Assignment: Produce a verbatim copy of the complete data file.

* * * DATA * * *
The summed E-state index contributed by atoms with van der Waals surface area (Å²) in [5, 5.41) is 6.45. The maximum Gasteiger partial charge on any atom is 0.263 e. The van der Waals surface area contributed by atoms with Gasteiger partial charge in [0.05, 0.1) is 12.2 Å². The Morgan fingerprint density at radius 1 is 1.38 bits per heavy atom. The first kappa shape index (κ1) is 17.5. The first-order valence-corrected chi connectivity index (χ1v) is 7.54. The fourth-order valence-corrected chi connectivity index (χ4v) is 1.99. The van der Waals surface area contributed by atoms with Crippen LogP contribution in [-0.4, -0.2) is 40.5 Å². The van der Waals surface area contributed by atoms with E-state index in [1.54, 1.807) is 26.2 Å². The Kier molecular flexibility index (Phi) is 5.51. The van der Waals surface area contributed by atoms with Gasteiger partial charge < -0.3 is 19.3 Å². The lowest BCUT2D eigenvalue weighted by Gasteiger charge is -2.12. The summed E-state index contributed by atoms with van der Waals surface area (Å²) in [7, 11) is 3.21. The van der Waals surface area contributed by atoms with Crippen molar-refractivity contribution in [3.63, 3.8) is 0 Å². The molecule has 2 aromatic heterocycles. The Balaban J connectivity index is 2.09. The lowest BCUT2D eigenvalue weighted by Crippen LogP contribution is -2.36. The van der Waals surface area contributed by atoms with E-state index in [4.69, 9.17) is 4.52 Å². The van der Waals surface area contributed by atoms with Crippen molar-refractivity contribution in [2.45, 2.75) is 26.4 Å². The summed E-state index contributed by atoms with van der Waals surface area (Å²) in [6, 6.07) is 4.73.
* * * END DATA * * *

The summed E-state index contributed by atoms with van der Waals surface area (Å²) in [5, 5.41) is 6.45. The maximum Gasteiger partial charge on any atom is 0.263 e. The van der Waals surface area contributed by atoms with Gasteiger partial charge in [0.05, 0.1) is 12.2 Å². The Morgan fingerprint density at radius 1 is 1.38 bits per heavy atom. The first kappa shape index (κ1) is 17.5. The first-order valence-corrected chi connectivity index (χ1v) is 7.54. The fourth-order valence-corrected chi connectivity index (χ4v) is 1.99. The van der Waals surface area contributed by atoms with Crippen LogP contribution in [-0.4, -0.2) is 40.5 Å². The van der Waals surface area contributed by atoms with E-state index in [1.54, 1.807) is 26.2 Å². The Kier molecular flexibility index (Phi) is 5.51. The van der Waals surface area contributed by atoms with Gasteiger partial charge < -0.3 is 19.3 Å². The lowest BCUT2D eigenvalue weighted by Gasteiger charge is -2.12. The summed E-state index contributed by atoms with van der Waals surface area (Å²) in [7, 11) is 3.21. The van der Waals surface area contributed by atoms with Crippen molar-refractivity contribution in [3.63, 3.8) is 0 Å². The molecule has 2 aromatic heterocycles. The Balaban J connectivity index is 2.09. The lowest BCUT2D eigenvalue weighted by Crippen LogP contribution is -2.36. The van der Waals surface area contributed by atoms with E-state index in [4.69, 9.17) is 4.52 Å². The van der Waals surface area contributed by atoms with Crippen molar-refractivity contribution in [2.45, 2.75) is 26.4 Å². The summed E-state index contributed by atoms with van der Waals surface area (Å²) in [6, 6.07) is 4.73.